Loneliness is a very common experience in any transition. Please share my Thrive on Campus article with your student.
As Harlan Cohen writes in his popular book, The Naked Roommate: And 107 Other Issues You Might Run Into in College:
Know why you’re transferring. Otherwise you might just transfer the problem to another campus because the problem might just be you.
The decision to leave college may initially seem to be about distance or separation issues, however for some students other factors may be more central.
Present the idea of revisiting the transfer conversation during winter break. One important thing to know about transferring is that academic success will give them better options. Gently encourage your teen to continue working on finding his or her way, and getting involved in activities they enjoy.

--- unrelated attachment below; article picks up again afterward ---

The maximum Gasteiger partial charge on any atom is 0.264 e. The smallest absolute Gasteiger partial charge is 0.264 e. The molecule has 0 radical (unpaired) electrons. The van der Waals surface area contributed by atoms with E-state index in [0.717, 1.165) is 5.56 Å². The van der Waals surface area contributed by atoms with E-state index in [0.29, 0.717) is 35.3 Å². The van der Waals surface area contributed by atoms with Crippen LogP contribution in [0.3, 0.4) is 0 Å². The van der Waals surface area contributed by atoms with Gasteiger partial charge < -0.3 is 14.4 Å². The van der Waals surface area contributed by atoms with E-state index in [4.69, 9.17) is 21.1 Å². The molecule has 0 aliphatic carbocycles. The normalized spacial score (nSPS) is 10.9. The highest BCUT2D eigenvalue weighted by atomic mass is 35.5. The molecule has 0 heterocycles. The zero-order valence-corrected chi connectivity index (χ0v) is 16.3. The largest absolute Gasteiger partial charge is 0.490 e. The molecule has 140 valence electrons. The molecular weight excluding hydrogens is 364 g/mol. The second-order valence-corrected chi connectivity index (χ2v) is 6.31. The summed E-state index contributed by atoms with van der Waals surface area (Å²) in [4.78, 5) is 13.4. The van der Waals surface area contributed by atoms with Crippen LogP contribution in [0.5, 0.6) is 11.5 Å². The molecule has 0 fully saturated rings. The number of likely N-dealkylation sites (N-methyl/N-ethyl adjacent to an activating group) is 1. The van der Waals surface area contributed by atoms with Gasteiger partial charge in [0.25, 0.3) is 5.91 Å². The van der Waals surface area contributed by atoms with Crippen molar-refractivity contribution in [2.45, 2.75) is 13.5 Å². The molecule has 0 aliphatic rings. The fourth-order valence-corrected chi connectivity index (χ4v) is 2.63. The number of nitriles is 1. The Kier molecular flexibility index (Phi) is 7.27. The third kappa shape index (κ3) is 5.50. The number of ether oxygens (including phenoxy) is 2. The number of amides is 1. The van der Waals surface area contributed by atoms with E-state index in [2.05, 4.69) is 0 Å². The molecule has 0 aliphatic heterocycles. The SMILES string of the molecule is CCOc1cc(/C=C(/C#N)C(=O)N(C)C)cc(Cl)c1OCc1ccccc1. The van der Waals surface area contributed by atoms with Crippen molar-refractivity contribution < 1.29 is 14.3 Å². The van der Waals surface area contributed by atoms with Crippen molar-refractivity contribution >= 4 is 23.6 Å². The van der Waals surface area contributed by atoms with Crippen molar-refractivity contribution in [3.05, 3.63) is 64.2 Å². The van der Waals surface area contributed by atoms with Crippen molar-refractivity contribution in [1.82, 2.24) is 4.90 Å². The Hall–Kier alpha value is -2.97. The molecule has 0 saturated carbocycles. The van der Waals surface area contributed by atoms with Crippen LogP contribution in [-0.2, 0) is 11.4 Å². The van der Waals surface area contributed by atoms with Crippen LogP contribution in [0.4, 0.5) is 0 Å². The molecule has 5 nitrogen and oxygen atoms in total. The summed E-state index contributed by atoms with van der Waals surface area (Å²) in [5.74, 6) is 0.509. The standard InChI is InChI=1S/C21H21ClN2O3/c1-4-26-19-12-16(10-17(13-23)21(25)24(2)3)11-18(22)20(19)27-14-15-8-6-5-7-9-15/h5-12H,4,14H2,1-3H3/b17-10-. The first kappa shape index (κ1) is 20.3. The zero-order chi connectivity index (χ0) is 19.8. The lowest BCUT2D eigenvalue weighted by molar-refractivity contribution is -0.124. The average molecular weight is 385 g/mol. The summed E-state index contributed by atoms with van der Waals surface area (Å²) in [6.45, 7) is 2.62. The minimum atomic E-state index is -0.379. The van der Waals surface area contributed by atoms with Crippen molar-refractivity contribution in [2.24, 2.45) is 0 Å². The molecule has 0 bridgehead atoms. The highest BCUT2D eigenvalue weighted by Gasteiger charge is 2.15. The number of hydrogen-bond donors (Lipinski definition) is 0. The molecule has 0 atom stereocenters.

What to do over your winter vacation
Speaking of winter break, now is the time to talk about it.
Students go back to a ton of work in December, and then they find winter break has arrived and they have no plans. December is a particularly bad time to discuss with them via phone calls, texts, and e-mails because the students have so much academic work to focus on.
Communicate openly about the expectations for winter break on both sides in advance:
- How would they like to spend the time?
- What will work for you and work for them?
- Brainstorm together. Let your student come up with a plan that they are invested in whether it is by connecting with their previous employer, a favorite professor, alumni, friends or by networking.
Winter break is a terrific opportunity to explore experiences that will help build strengths, choose a major, aid in career direction or earn money. This can be achieved via many different avenues.
One is “shadowing” people who work in different careers to explore strengths, interests and careers.
They can also plant seeds for next summer’s job or internship.
They might also be happy to return to a high school job and earn some extra money over the break.